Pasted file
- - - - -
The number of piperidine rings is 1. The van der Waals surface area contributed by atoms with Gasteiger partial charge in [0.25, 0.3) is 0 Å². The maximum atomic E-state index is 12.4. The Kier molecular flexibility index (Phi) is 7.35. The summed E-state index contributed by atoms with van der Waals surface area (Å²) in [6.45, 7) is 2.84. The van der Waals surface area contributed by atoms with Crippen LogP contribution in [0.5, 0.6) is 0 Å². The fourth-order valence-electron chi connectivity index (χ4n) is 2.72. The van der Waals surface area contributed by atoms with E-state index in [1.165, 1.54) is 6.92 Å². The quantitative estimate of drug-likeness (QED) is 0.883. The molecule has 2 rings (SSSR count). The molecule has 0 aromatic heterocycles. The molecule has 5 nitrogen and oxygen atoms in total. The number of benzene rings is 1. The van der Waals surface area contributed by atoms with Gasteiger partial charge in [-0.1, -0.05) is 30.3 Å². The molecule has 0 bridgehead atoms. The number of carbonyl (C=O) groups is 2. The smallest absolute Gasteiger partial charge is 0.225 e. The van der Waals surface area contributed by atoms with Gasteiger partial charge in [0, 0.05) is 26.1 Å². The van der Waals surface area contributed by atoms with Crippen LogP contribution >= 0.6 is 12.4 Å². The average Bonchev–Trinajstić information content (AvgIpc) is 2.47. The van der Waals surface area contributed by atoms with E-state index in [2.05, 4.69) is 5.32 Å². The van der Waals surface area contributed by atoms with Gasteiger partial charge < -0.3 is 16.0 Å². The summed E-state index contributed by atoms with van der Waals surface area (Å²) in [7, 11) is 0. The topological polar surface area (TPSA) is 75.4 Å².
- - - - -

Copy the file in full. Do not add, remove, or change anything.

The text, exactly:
The number of piperidine rings is 1. The van der Waals surface area contributed by atoms with Gasteiger partial charge in [0.25, 0.3) is 0 Å². The maximum atomic E-state index is 12.4. The Kier molecular flexibility index (Phi) is 7.35. The summed E-state index contributed by atoms with van der Waals surface area (Å²) in [6.45, 7) is 2.84. The van der Waals surface area contributed by atoms with Crippen LogP contribution in [0.5, 0.6) is 0 Å². The fourth-order valence-electron chi connectivity index (χ4n) is 2.72. The van der Waals surface area contributed by atoms with E-state index in [1.165, 1.54) is 6.92 Å². The quantitative estimate of drug-likeness (QED) is 0.883. The molecule has 2 rings (SSSR count). The molecule has 0 aromatic heterocycles. The molecule has 5 nitrogen and oxygen atoms in total. The number of benzene rings is 1. The van der Waals surface area contributed by atoms with Gasteiger partial charge in [-0.1, -0.05) is 30.3 Å². The molecule has 0 bridgehead atoms. The number of carbonyl (C=O) groups is 2. The smallest absolute Gasteiger partial charge is 0.225 e. The van der Waals surface area contributed by atoms with Gasteiger partial charge in [0, 0.05) is 26.1 Å². The van der Waals surface area contributed by atoms with Crippen LogP contribution >= 0.6 is 12.4 Å². The average Bonchev–Trinajstić information content (AvgIpc) is 2.47. The van der Waals surface area contributed by atoms with E-state index in [2.05, 4.69) is 5.32 Å². The van der Waals surface area contributed by atoms with Gasteiger partial charge < -0.3 is 16.0 Å². The summed E-state index contributed by atoms with van der Waals surface area (Å²) in [7, 11) is 0. The topological polar surface area (TPSA) is 75.4 Å².